Jul 20 2016

Cuban Contest Station Achieves Top Ten

By Douglas Ruz, CO8DM

Left to Right: CM8AKY, CO8ZZ, CO8KA and CO8DM

Left to Right: CM8AKY, CO8ZZ, CO8KA and CO8DM

On the morning of Wednesday, February 26, 2014, my friend Raul, CO8ZZ, arrived at my house. He had traveled from Las Tunas, Cuba, the capital city of our province, with antennas and other equipment. I loaded my equipment into his truck and we continued the trip to Chaparra, a small town about 8 miles away. In Chaparra we met up with the other members of the Radio Club Las Tunas team, T48K — Alejandro, CM8AKY, and Alex, CO8KA. We continued our trip to La Herradura beach, located in the northern part of Las Tunas province, and a good site for a station because an-tennas can be installed a few feet from the Atlantic Ocean, which does much to improve the station’s performance. T48K was first activated in Feb-ruary 2001, during the ARRL® International DX CW Contest. The founders were Raul, CO8ZZ; Josue, CO8JY (now CO7RR), and me. We have participated frequently in most of the ARRL and CQ contests held over the years, but this would be our first time competing in the ARRL DX Phone part of the contest.

Planting Antennas

Antenna Farm

Antenna Farm

When we arrived at La Herradura, our friend Hector was waiting. He owns the house we used for our contest operation. It was already afternoon and we only had time to install the two-element vertical for 10 meters. After the sun faded, we moved inside and installed our stations. We had a Yaesu FT-857 transceiver in the running station, a Yaesu FT-757GXII transceiver in the multiplier station, and a Kenwood TS-130S transceiver as a backup. We also had two amplifiers, a Collins 30L-1 and a Yaesu FL2100Z. To round it all off we had a computer network with two PCs running N1MM contest software. Just after sunrise on Thursday we started installing the rest of the antennas — the two-element 15 meter vertical, the 20 meter vertical dipole, and my 40 meter quarter-wave vertical. Then we had to deal with the problem of the 80 and 160 meter antennas. In previous contests we had used a pine tree to support the low-band antennas. Unfortunately, some-body had cut the pine tree down. We were up early on Friday to re­-sume work on the antenna farm. We ended up raising two in-verted V antennas for 80 and 160 meters. We were a little apprehen-sive because we had to feed both antennas with one piece of coax and had neither the time nor the equipment to run any meaningful tests.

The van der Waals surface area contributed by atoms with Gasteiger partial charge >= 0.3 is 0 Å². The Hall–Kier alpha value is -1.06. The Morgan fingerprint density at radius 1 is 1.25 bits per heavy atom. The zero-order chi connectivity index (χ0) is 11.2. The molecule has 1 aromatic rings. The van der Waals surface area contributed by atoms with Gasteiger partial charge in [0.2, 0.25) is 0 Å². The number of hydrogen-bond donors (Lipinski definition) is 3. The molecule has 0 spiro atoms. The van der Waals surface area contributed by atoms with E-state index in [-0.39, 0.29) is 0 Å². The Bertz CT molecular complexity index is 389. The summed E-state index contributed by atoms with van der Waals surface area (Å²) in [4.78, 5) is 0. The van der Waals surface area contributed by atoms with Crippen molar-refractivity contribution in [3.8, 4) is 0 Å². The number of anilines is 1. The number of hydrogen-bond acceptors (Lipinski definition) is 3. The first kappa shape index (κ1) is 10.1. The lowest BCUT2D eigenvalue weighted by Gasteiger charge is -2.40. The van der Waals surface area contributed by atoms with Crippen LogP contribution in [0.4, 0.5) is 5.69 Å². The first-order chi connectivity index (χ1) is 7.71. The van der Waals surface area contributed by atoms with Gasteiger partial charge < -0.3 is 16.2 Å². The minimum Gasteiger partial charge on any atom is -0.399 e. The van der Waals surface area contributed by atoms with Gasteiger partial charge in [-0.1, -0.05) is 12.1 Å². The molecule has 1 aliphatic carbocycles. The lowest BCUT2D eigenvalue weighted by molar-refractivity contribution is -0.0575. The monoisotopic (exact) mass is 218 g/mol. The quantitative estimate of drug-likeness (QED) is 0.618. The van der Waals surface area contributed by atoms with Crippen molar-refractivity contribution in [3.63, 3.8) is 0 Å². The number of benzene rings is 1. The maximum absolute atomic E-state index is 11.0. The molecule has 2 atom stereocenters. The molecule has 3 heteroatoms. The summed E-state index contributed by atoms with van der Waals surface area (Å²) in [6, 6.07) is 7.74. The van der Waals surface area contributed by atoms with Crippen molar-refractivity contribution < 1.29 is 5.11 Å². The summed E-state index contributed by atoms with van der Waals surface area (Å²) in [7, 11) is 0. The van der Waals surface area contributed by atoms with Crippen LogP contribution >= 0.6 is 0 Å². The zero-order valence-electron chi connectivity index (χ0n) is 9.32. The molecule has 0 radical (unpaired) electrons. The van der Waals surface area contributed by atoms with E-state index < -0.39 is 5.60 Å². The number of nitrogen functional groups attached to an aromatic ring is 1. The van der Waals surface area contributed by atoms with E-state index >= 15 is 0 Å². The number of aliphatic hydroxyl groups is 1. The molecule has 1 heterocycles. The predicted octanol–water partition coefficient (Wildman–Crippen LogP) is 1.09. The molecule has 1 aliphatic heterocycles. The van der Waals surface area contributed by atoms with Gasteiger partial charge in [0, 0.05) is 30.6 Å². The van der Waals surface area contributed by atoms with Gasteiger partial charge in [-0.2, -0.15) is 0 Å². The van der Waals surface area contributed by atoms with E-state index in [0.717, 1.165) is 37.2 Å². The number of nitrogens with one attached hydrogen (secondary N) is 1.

Zero Hour



At March 1, 0000Z the contest began. Alejandro, CM8AKY,started calling on the 20 meter band begin-ning the first of our 2-hour shifts. The deepening nighttime brought with it a storm. Our portable antennas were not the sturdiest but, luckily, all survived except the 15 meter antenna, and our contest operation­ continued through the night on the lower bands. The inverted Vs for 80 and 160 seemed to be performing well and overall our operators spent the night working pileups of 120 – 150 contacts per hour. A new day dawned and we took a break to fix the 15 meter antenna that was knocked down in the storm. One of the 15 meter vertical’s two elements was damaged so we raised the remaining element as a vertical dipole. It performed well mounted next to the ocean water.Propagation returned with the sun and the high bands opened up. The weather was calm and we seemed to be in for good weather and good luck. As the middle of the contest arrived, we had over 3000 con-tacts and more than 200 multipliers.

Sunday, March 2

Ours was a modest station and because this was our first DX Phone contest, we didn’t have previous results for comparison. Our goal was to achieve a good showing with respect to other Cuban stations in our class. The high bands stayed open and we kept piling up contacts. Twenty meters was jumping until almost midnight. At that point, we decided to switched to 40 meters to improve our contact count on that band, but we found a problem. The tide seemed to affect the 40 meter antenna’s resonant frequency. We went out in the dark to raise the antenna’s radials off the beach. This brought the antenna’s resonant frequency back to the center of 40 where it was sup-posed to be.

More Multipliers

For the first time we began receiving cluster spots, thanks to our friend Pavel, CO7WT, who installed a spider



cluster in Camagüey City. His system receives spots via e-mail every 2 minutes, a unique method for ob-taining spots. I installed a packet cluster system at my home location in Puerto Padre, about 10 miles from the contest station. My cluster system uses UiDxLink, a pro­ gram written by Roland, SM6EAT. It sent us spots on VHF at 1200 baud. This was very helpful because in La Herradura there is no Internet access, so packet radio was our only choice. The only glitch was that the telephone connection at my shack dropped out every 25 minutes and the system needed to redial. Once we had the cluster informa-tion, we were able to add more multipliers. At night, activity on the low bands increased while the higher bands continued to yield a steady stream of contacts. As the contest came to a close, we had operated for the full 48 hours. After all our weeks of preparations, we found we had 6094 contacts and 328 multipliers for an unofficial score of 5,996,496 points. If that score was correct, it would put us in second place just behind the superb station PJ2T in Curaçao. We checked our log for errors and submitted it. Our official score was 5,862,672 points, with 6018 contacts and 328 multipliers. This put us in the number eight spot for the Multioperator Single Transmitter, High Power category. Not a bad showing for a first attempt. Operating the DX contest was a great time and we enjoyed the adventure and challenge of the event. Thanks to all the stations who contacted us and we hope to see you in our next contest. (Published in QST Magazine, October 2014)


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